Rog Walker: A Photographer's Craft

Living and working in New York City, photographer Rog Walker has a classic style that remains true to the modern pace of New York. Rog’s portraits are intimate and unforced. His images, stark and uncontrived, hold no unnecessary glamour. Rog captures moments of authentic connection between his subject and their environment.

The beautiful accompanying video shows how passionate Rog is about his craft and creative process as a photographer. Produced by Lonely Leap Film, directed by Nick Enriquez, edited by Josiah Spencer, and with cinematography by J.M. Harper, this video reveals a fascinating portrait of Rog as an artist. If you are viewing this post on a mobile device you can view the video here. We’ve also previously highlighted on the Journal some of Rog’s beautiful portrait work utilizing VSCO Film, which you can check out here.

In conjunction with the video, Rog created a practical tutorial which gives us an inside glimpse into his editing techniques. View the video to see Rog in action. Then, browse the steps and screenshots below to learn how Rog used VSCO Film in Lightroom to do a basic mood restoration on a photo of Chris Schoonover.

 

1. I generally work from a set of custom presets I've developed. Although I'm not sure what the VSCO base edit is for most of them, one of the presets I like most is the EKTAR 100 WARM from Film Pack 05.

 

2. I began by creating the base tone for the image. This adds a bit of warmth and contrast necessary for the mood I prefer once final color is added.

 

3. The split toning is the most important aspect for color mood. I added warmth to the shadows and coolness to the highlights.

 

4. I get a natural vignette from my lighting setup, so I removed this by pushing up the lens vignetting.

 

5. I prepared the image for tone curve edits by darkening each of the four regions.

 

6. Click to edit the tone curve and add two additional points to the center. Once the points are added you can draw a curve that provides the desired fade. NOTE: This is much easier if you use the VSCO Toolkits. You can just click to add fade or other desired elements.

 

7. I updated the tones to a final desired point.

 

8. Final elements include cropping out film borders, using the spot removal for dust (or exporting to PS if necessary), and saving the final preset.

 

Original Image

 

Edited Image

Introducing VSCO Film® 05: A Video Walkthrough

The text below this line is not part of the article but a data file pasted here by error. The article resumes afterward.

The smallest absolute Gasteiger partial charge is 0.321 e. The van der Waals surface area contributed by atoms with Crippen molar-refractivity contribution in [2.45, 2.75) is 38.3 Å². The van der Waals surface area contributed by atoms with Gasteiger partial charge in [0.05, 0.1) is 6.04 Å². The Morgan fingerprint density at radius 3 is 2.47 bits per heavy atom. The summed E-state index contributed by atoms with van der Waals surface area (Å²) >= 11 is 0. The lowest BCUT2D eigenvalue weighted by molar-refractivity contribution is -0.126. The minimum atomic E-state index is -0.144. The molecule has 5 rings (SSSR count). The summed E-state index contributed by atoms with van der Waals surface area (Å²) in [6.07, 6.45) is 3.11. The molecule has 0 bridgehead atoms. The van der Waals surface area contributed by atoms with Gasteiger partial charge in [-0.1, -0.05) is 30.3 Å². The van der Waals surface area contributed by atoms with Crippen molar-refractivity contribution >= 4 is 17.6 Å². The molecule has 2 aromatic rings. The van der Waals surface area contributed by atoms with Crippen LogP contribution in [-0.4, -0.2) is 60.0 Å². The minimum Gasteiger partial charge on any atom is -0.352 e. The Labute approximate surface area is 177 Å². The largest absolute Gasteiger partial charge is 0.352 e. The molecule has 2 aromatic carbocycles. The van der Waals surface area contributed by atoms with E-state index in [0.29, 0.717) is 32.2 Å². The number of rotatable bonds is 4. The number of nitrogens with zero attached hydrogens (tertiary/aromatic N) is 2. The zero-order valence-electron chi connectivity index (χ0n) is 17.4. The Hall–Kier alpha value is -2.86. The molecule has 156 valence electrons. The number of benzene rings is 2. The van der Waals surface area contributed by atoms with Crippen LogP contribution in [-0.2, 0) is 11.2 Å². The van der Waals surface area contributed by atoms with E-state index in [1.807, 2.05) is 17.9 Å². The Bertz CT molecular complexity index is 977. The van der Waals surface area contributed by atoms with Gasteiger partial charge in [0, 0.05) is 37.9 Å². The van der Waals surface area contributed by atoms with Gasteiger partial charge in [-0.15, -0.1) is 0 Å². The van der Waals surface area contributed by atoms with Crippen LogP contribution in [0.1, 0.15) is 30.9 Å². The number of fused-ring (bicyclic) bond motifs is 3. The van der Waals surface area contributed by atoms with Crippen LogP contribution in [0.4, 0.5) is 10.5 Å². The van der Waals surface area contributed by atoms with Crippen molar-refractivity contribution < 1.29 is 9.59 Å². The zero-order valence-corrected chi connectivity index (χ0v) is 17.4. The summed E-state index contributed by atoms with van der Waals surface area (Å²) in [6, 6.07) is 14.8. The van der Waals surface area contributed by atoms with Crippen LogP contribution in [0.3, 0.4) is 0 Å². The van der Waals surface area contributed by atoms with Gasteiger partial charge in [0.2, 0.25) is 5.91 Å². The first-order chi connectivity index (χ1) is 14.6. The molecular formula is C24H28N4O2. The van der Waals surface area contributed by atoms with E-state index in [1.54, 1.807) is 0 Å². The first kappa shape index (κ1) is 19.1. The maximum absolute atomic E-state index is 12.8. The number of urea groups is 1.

Today, we released VSCO Film 05 for Lightroom 4 & 5 and ACR for Photoshop CS6 & CC, a collection of consumer-friendly film emulations from the golden era of analog. The Archetype Films Collection represents our finest digital emulations to date.

In the following video, Zach Hodges, VSCO Film’s Head of Image Technology, gives an in-depth walkthrough of the Presets, Camera Profiles, VSCO Tools and more available in VSCO Film 05.

If you are viewing this on a mobile device, please click here to watch the video.

 

VSCO Cam® Tutorial: Highlights Tint

The tint and tone of an image can directly affect the mood that image portrays. Knowing this, we developed a special tool specifically for adding different tints to the highlight areas of your VSCO Cam photos. Adding a tint to an image's highlights can especially come in handy when the light areas of a photograph are blown out. It is also very useful for bringing out subtle nuances of light areas in the foreground. Follow the tutorial below for a step-by-step guide on applying different highlight tints to your images. 

Make sure you keep up-to-date on all of our past, present, and future tutorial posts by checking our Tutorials section on our journal.

 

1. Within the VSCO Cam Library, select an image and press the edit icon located on the bottom center.

 

2. Select a Preset that best suits the image. For this image, taken of a diaorama in the Denver Museum of Nature and Science, we chose the K3 Preset because of its analogue film qualities. The K Series Presets do a wonderful job of bringing out the golden tones in the land and sky. 

 

3. Access the Tools Menu to find the Highlights Tint Tool. To do so, swipe up from the bottom and press the Tool icon within the reveal menu.

 

4. Swipe left on the Tool icons to access more options, then select the Highlights Tint Tool.

 

5. The Highlights Tint Tool has six different tints to choose from: Orange, Cream, Yellow, Green, Blue, and Magenta. To apply a tint, press on a color to see the preview with the tint applied.

 

6. Below are examples of each of the six Highlights Tint colors applied to the same image. As you can see, a couple of the images have less of a tone applied. Read on, after the examples, to see how you can adjust the strength of each individual color tint.

Highlights Tint Orange +12

Highlights Tint Cream +12

Highlights Tint Yellow +12

Highlights Tint Green +7

Highlights Tint Blue +12

Highlights Tint Magenta +5

7. Pressing a Highlights Tint color once will apply the tint at full-strength. To adjust the strength of the tint you'd like to apply, double tap on that color.

 

8. Now, by adjusting the toggle, you can decrease the strength of your selected tint. If you press X, you will be returned to the Highlights Tint Tool. If you press the check mark, your specific adjustment will be saved.

 

9. After making your adjustments and saving the image to your Library, share your image with the hashtag #VSCOcam.

 

If you have any questions or concerns, please visit our support page.

VSCO Cam® Tutorial: Shadows Tint